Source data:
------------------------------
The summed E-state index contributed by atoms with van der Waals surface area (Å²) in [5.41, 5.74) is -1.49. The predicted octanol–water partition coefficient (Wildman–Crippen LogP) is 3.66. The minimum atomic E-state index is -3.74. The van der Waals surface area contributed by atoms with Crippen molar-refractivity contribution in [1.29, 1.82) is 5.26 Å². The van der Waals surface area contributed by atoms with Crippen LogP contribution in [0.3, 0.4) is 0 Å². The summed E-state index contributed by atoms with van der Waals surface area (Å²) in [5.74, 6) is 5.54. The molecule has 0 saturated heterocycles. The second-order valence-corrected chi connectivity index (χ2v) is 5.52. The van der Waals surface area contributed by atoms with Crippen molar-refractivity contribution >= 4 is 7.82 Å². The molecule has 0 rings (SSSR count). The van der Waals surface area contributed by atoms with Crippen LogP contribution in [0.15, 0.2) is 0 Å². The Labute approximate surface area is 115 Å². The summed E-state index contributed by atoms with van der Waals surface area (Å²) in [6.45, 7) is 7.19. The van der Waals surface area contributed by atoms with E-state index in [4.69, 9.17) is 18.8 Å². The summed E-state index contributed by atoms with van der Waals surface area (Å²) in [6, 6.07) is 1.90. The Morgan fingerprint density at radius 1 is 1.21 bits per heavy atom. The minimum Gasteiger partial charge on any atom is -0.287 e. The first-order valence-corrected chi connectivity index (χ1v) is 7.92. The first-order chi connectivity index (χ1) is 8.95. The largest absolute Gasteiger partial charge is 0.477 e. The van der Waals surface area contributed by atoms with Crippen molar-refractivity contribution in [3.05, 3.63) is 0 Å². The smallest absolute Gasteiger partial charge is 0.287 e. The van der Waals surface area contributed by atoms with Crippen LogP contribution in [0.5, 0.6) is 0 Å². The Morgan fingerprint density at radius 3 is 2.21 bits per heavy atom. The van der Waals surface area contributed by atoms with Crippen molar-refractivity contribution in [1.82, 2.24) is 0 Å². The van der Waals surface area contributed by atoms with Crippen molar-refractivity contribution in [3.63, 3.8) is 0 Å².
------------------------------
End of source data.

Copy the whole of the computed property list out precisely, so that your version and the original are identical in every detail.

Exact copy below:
The summed E-state index contributed by atoms with van der Waals surface area (Å²) in [5.41, 5.74) is -1.49. The predicted octanol–water partition coefficient (Wildman–Crippen LogP) is 3.66. The minimum atomic E-state index is -3.74. The van der Waals surface area contributed by atoms with Crippen molar-refractivity contribution in [1.29, 1.82) is 5.26 Å². The van der Waals surface area contributed by atoms with Crippen LogP contribution in [0.3, 0.4) is 0 Å². The summed E-state index contributed by atoms with van der Waals surface area (Å²) in [5.74, 6) is 5.54. The molecule has 0 saturated heterocycles. The second-order valence-corrected chi connectivity index (χ2v) is 5.52. The van der Waals surface area contributed by atoms with Crippen molar-refractivity contribution >= 4 is 7.82 Å². The molecule has 0 rings (SSSR count). The van der Waals surface area contributed by atoms with Crippen LogP contribution in [0.15, 0.2) is 0 Å². The Labute approximate surface area is 115 Å². The summed E-state index contributed by atoms with van der Waals surface area (Å²) in [6.45, 7) is 7.19. The van der Waals surface area contributed by atoms with E-state index in [4.69, 9.17) is 18.8 Å². The summed E-state index contributed by atoms with van der Waals surface area (Å²) in [6, 6.07) is 1.90. The Morgan fingerprint density at radius 1 is 1.21 bits per heavy atom. The minimum Gasteiger partial charge on any atom is -0.287 e. The first-order valence-corrected chi connectivity index (χ1v) is 7.92. The first-order chi connectivity index (χ1) is 8.95. The largest absolute Gasteiger partial charge is 0.477 e. The van der Waals surface area contributed by atoms with Crippen molar-refractivity contribution in [3.05, 3.63) is 0 Å². The smallest absolute Gasteiger partial charge is 0.287 e. The van der Waals surface area contributed by atoms with Crippen LogP contribution in [0.5, 0.6) is 0 Å². The Morgan fingerprint density at radius 3 is 2.21 bits per heavy atom. The van der Waals surface area contributed by atoms with Crippen molar-refractivity contribution in [1.82, 2.24) is 0 Å². The van der Waals surface area contributed by atoms with Crippen molar-refractivity contribution in [3.63, 3.8) is 0 Å².